Sometimes added as a loophole for putting “No Added Sugars” on a food label, the most common artificial sweeteners are aspartame, sucralose (tricky, because real sugar is called sucrose), and saccharin. These have been linked to metabolic problems, damage to the gut microbiome, and problems with long-term weight management. Look for natural zero-cal sweeteners like stevia instead.
Artificial Food Coloring
You’ll find these a lot in candies, desserts, and drinks; they’re used to make the product more visually appealing. However, dyes like Red 40, Yellow 5, and Blue 1 can cause behavioral changes in children, and allergic reactions, and have been linked to an increased risk of ADHD in children.
And what’s all this adding up to? An unhealthy, overweight, undernourished population of people, many of whom have no other options, that’s facing new emerging cancers and illnesses every day, some of which are contributed to by these chemicals. Ever heard of the PFAs in the water? Definitely check that out.
Ditching Processed Foods in a Realistic Way
Demographic and geographic inequality make it completely unreasonable to just say to someone – Hey! Eat more vegetables! There are educational, cultural, and financial barriers, just to name a few. What Americans really need are simple meal solutions without the artificial stuff. They need education on nutrition and how to analyze a nutrition label for any nasty stuff hiding in the ingredients. And these are challenges on a massive level.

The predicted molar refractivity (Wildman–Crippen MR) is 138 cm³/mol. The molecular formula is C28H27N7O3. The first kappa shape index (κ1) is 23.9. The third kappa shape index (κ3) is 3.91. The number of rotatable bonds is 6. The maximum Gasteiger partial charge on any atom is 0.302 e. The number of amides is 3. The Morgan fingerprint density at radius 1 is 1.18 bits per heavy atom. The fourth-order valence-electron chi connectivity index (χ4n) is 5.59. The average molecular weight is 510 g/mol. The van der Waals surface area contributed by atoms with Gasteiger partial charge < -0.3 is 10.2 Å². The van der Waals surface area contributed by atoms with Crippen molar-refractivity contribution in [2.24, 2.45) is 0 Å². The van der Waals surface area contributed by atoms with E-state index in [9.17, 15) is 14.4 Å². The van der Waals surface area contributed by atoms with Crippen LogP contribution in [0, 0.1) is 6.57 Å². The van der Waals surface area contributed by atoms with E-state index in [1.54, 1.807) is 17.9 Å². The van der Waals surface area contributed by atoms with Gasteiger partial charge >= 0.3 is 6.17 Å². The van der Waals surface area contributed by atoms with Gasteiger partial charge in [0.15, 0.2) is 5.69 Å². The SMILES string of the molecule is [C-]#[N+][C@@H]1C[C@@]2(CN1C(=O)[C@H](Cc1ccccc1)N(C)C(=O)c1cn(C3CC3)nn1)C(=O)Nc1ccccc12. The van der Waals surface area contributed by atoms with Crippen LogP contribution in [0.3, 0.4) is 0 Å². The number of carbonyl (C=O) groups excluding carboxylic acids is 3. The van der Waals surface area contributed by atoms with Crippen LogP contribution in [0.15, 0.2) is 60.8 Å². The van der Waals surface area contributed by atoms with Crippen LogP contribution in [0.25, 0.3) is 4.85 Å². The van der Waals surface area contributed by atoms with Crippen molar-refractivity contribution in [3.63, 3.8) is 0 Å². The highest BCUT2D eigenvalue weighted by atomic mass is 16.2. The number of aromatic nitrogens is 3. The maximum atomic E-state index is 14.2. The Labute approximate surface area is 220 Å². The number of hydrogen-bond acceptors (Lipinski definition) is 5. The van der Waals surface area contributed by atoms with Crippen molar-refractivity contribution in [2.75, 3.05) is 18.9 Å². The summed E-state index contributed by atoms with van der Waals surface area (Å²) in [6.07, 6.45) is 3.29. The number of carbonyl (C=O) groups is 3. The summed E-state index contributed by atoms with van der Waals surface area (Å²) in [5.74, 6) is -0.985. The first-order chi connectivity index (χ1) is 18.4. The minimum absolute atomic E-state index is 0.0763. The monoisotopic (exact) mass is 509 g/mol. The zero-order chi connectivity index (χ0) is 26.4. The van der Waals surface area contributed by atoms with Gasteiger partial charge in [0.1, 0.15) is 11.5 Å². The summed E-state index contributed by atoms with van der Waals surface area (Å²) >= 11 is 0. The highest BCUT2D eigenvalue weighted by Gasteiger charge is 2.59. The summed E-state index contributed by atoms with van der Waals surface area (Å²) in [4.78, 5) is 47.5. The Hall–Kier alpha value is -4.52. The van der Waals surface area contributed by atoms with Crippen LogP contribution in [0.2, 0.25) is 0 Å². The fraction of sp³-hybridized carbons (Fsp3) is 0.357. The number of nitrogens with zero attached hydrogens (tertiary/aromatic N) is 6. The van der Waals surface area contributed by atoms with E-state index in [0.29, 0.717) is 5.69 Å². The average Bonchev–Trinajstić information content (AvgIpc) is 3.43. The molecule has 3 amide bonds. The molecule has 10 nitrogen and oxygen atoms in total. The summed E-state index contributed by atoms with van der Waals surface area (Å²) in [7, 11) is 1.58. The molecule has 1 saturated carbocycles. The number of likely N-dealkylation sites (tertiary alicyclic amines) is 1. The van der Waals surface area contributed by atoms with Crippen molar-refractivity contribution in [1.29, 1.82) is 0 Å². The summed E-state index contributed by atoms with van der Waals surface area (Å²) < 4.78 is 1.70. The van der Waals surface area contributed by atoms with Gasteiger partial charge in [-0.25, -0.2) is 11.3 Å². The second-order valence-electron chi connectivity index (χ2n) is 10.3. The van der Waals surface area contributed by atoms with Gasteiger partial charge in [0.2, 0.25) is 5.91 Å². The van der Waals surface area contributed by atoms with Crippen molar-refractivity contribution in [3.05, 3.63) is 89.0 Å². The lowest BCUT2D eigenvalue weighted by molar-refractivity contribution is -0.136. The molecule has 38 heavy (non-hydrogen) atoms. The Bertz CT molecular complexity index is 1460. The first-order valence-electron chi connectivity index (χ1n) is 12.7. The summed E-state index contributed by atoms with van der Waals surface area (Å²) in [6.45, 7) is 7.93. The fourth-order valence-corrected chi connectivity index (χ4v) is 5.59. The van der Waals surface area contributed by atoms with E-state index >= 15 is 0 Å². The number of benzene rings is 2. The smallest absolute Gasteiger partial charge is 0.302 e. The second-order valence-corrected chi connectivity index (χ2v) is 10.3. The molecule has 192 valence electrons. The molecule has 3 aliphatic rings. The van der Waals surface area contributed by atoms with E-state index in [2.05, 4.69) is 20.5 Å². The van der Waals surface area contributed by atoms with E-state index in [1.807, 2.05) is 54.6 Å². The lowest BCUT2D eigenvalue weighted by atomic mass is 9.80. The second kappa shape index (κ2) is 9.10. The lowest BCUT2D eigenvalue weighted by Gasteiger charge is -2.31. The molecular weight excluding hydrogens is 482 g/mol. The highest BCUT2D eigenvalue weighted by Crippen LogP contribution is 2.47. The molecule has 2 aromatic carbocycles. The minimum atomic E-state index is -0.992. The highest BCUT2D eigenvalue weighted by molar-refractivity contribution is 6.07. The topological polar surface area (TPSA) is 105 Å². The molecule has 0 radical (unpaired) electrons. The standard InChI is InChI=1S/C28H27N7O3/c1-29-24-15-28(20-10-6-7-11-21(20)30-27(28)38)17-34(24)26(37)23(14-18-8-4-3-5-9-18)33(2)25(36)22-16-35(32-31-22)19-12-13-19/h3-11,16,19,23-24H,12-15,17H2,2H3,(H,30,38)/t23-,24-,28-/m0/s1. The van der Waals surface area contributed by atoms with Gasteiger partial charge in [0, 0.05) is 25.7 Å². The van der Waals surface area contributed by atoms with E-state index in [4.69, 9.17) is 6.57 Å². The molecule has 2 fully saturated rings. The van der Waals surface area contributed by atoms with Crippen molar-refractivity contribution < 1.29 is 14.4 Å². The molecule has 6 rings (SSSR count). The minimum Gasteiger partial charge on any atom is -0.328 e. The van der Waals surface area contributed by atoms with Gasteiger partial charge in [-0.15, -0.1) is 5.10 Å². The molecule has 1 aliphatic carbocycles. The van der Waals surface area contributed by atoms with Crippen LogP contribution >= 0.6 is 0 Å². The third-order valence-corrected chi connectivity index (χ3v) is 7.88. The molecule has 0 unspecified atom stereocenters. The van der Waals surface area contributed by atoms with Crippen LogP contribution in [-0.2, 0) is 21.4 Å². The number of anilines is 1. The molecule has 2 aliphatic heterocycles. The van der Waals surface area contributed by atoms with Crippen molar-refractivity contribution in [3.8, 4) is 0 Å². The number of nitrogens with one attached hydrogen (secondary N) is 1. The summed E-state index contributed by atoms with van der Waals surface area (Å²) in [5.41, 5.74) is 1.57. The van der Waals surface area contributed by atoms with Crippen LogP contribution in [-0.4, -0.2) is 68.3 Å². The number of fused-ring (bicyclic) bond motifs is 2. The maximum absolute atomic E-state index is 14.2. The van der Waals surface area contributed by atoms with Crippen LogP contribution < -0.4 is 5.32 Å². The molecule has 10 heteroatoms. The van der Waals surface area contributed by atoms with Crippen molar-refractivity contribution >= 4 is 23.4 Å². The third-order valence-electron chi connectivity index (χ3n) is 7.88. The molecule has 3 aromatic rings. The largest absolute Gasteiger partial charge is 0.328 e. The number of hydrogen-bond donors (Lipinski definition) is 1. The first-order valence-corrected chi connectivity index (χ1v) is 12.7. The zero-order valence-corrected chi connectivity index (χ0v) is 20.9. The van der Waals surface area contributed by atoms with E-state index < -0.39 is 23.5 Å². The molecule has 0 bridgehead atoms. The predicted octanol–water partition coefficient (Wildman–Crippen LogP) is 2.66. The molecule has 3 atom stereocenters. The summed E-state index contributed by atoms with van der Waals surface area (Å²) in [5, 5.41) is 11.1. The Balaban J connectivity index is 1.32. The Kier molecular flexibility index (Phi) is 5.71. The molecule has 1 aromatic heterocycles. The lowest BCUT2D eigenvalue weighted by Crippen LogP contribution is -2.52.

Try simple switches, like:
- For mac n’ cheese, switch to all-natural or organic brands like Annie’s.
- Switch out an unhealthy side dish for a veggie at every meal. Where it may be hard to find or afford good fresh produce, you can always find fruits and veggies in the frozen section of the grocery store, and they’re often more affordable, too.
- Stop drinking soda or those Kool-Aid mixes that require 4 cups of sugar. Drink filtered water instead!
- Switch out white bread and noodles for the sprouted grain bread and rice noodles.
- Pop your own popcorn in avocado oil or ghee instead of those chemical-laden buttery microwave bags. It’s cheaper to buy that way, too.
- Eat less processed meats – deli meat, bacon, hot dogs, etc. have all been associated with health issues.
- Change the way you grocery shop. You don’t have to cut all your guilty pleasures or vital conveniences out in order to eat healthier. That being said, if you don’t buy the Cheetos, you can’t eat the Cheetos.
A really great idea, especially for working families and those really trying to solidify these changes in a way that doesn’t make their life way harder is meal prepping. Meal prepping has several advantages. One – you take a Sunday afternoon and literally all your meals for the week are made. Two – cooking things in big batches all at once is easier, less time-consuming, and often less wasteful, too. Three – you’ve got healthy, whole-food meals on hand every night of the week that anyone can make with just simple reheat.
So if you’ve been slightly-to-mostly grossed out by the chemicals described in this article, don’t resign yourself to a life of food that hurts your health. Here are some resources to help you get started on your journey to eating clean, the realistic way: